Google Looks Like Super Grinch by Omitting December from People App

By Wayne Rash  |  Posted 2012-11-26 Print this article Print

Most of the time they were minor and didn’t affect the safety of navigation, but there are plenty of reports of people following their GPS units into oblivion. As navigation software gets more complex and offers more features, the errors also increase. Apple’s problem was that the errors were egregious and obvious.

Google’s errors on its People app were even more egregious and even more obvious. But they are related to Apple’s errors in one significant way. Both companies clearly rushed their respective apps to market with insufficient testing. Even fairly minimal testing would have revealed the lack of December in the People app. Finding the mapping errors in Apple Maps would have taken more testing, but not so much as to be unreasonable. After all the errors were noticed by users on the first day the app was released to the public.

The cause for this rush to market and this lack of testing, especially in the mobile software arena should be fairly clear. These apps are given away for free. Testing adds cost to something that will realize no direct offsetting revenue. Even the apps that carry a purchase price are very inexpensive for the most part. The cost of detailed testing is a powerful disincentive to high-level quality control. Because of the relationship between costs and revenue, app distributors have little incentive to focus on quality. They just check to make sure they run, but don’t take the time to make sure they run correctly in all cases.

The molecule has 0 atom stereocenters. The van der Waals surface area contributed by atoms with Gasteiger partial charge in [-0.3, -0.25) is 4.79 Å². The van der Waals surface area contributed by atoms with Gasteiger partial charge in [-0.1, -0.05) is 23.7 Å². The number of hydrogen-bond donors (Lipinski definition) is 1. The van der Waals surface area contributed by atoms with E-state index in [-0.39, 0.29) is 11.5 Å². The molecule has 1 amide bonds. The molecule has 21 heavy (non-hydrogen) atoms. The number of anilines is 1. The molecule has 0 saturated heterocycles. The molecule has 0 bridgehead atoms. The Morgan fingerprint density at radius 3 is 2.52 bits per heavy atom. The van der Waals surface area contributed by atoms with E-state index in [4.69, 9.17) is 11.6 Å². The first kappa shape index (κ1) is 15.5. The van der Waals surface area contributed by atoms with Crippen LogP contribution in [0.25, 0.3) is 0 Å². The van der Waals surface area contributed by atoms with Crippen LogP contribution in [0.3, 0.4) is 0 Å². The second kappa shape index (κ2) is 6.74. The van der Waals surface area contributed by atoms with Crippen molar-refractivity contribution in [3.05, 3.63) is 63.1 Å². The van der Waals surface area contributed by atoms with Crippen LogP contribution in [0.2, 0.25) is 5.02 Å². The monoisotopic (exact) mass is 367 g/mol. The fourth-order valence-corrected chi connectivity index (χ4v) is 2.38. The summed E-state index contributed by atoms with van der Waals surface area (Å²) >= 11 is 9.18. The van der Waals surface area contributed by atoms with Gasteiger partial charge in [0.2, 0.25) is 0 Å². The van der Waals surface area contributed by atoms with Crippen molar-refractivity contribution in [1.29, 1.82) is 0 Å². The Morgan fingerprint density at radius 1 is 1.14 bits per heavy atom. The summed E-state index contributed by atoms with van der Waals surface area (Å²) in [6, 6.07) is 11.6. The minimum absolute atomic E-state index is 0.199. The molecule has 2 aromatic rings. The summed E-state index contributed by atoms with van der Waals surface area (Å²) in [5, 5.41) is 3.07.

Unfortunately for both Apple and Google, the lack of quality in these apps does reflect on the companies behind the apps. Nobody is likely to trust either company without question. We now know that ultimately, mobile device companies that give away apps may have feet of clay. We should probably adopt Ronald Reagan’s admonition to “Trust, but verify.”

On a broader scale, we also know that we shouldn’t adopt these apps as being part of our business without thorough testing. Yes, it’s nice to get great apps for free, but we need to make sure that they’re great apps.

Suppose your company had to depend on Apple Maps to work properly, only to find that the app would send you to the center of the main runway at Dulles International Airport instead of to the terminal. Yes, you can figure out how to get to the airport without the navigation software because there are signs, but in that case, why buy the device—especially if it’s also going to steal Christmas?


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